Magazine article Momentum

A Teen-Friendly Model for Sharing the Themes of the Doctrinal Framework in a Parish Setting

Magazine article Momentum

A Teen-Friendly Model for Sharing the Themes of the Doctrinal Framework in a Parish Setting

Article excerpt

Teens who do not go to Catholic high school are hungry for the lessons of faith and the friendship in the Lord that is among the Framework's overarching goals

I have an old but reliable lawnmower. Every Saturday it takes a few extra cranks on the starter to get it going. Sometimes, especially if the sky is cloudy and the temperatures cooler, I think the engine will never turn over.

But I don't give up. I pull that chord with faith. And my lawnmower does eventually start and run smoothly. And after the right number of passes, the mangy turf of our front and back yards looks nicely manicured.

I was thinking of this image recently in relation to catechesi for teens in parish religious education and youth ministry programs. The U.S. bishops unanimously approved the curriculum framework for high school teens in November 2007 ("Doctrinal Elements of a Curriculum Framework for the Development of Catechetical Materials for Young People of High School Age," see Momentum September/October 2010).

The adaptation of the Framework for use in parish and youth ministry programs came along in January 2010 ("Adaptation of the Doctrinal Elements of a Curriculum Framework for the Development of Catechetical Materials for Young People of High School Age for Use in Youth Ministry Programs").

And here we are in 2012. We've been applying all our strength since then to encourage some type of catechesis connected with the themes of the Framework. While some parishes already are humming along, others still can use a couple of extra pulls on the chord to put a model in place for sharing the bishop's Framework with teens.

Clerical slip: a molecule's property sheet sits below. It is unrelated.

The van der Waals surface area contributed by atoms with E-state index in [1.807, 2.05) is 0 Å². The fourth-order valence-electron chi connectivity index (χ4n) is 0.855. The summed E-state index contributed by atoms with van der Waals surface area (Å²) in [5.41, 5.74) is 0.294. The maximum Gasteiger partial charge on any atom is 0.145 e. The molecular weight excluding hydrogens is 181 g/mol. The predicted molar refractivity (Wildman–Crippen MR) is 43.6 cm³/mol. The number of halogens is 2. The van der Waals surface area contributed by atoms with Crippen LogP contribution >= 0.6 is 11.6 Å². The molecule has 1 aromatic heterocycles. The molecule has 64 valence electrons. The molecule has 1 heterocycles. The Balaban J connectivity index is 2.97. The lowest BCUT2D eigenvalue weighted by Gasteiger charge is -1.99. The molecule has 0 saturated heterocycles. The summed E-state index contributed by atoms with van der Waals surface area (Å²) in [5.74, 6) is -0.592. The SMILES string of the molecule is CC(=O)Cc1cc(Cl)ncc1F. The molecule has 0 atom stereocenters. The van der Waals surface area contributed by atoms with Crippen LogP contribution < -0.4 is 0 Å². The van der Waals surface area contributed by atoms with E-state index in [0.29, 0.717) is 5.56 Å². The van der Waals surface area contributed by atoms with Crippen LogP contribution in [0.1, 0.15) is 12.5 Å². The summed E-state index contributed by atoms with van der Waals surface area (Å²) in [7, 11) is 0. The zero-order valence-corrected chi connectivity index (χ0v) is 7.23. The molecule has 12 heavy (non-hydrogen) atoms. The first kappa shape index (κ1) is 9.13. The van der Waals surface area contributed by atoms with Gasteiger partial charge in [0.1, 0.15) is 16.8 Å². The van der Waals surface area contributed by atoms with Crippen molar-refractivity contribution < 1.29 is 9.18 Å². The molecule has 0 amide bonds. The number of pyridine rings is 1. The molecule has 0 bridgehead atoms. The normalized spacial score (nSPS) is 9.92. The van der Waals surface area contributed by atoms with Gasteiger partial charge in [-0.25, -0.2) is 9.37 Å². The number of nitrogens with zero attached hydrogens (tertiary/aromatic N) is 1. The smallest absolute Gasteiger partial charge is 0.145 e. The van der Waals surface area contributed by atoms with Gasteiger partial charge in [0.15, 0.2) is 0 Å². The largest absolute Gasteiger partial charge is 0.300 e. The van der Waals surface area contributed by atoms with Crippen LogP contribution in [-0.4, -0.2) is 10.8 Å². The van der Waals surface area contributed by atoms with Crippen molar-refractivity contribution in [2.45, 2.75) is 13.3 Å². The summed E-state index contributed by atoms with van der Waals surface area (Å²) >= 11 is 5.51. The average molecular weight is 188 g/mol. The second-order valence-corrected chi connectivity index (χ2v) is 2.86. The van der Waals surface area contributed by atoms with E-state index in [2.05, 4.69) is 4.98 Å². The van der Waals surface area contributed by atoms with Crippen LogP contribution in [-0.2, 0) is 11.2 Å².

This article presents one model for the six courses or themes of the Framework in a parish setting. It is based on arranging a calendar around three trimesters from September to May, with two one-month inter-terms in between. If you are a parish DRE or youth minister and haven't been able to get this piece of your programming started or running smoothly just yet, perhaps some of the ideas here will help.

Building on What's Already Happening

Consider some ways catechesis already is being done in parish programming for teens. For example:

At regular weekly youth group events, lots of things happen: prayer, discussion, social time. Part of each session or perhaps one session out of four is devoted to a catechetical theme.

Liturgy well attended by teens is a natural starting point for a lesson. Gospel themes are interwoven with other catechetical themes. Certainly themes of the highly Christological Framework are also a natural fit.

Some parishes have continued a classroom model for high school religious education. Courses may be offered as prerequisites for entering a confirmation preparation program.

Building on these ideas, it's time to promote the necessity for teens to complete a sequence of the catechetical themes required by the Framework.

Don't laugh. It's not impossible. Teens always are trying to craft a wellrounded resume for inclusion on college applications. How about creating a diploma or certificate of completion that teens could list on an application as further proof that they are wellrounded beyond sports, drama, afterschool jobs and SAT scores? Or, what about this: For years, a DRE at a parish in Louisiana has solicited parishioners and local businesses to reward teens who complete certain levels of high school religious education with college scholarship money, up to $500 dollars for finishing all of the required courses.

Ideas connected with expectations and rewards are important; more so is developing a flexible programming schedule and a variety of methods for delivering the courses and lessons that are centered around the Greatest Story Ever Told- salvation history that points to its culmination in Jesus and his family, the church. With proper care in promoting, planning and executing these courses, they have the potential to be places where teens truly choose to be present. …

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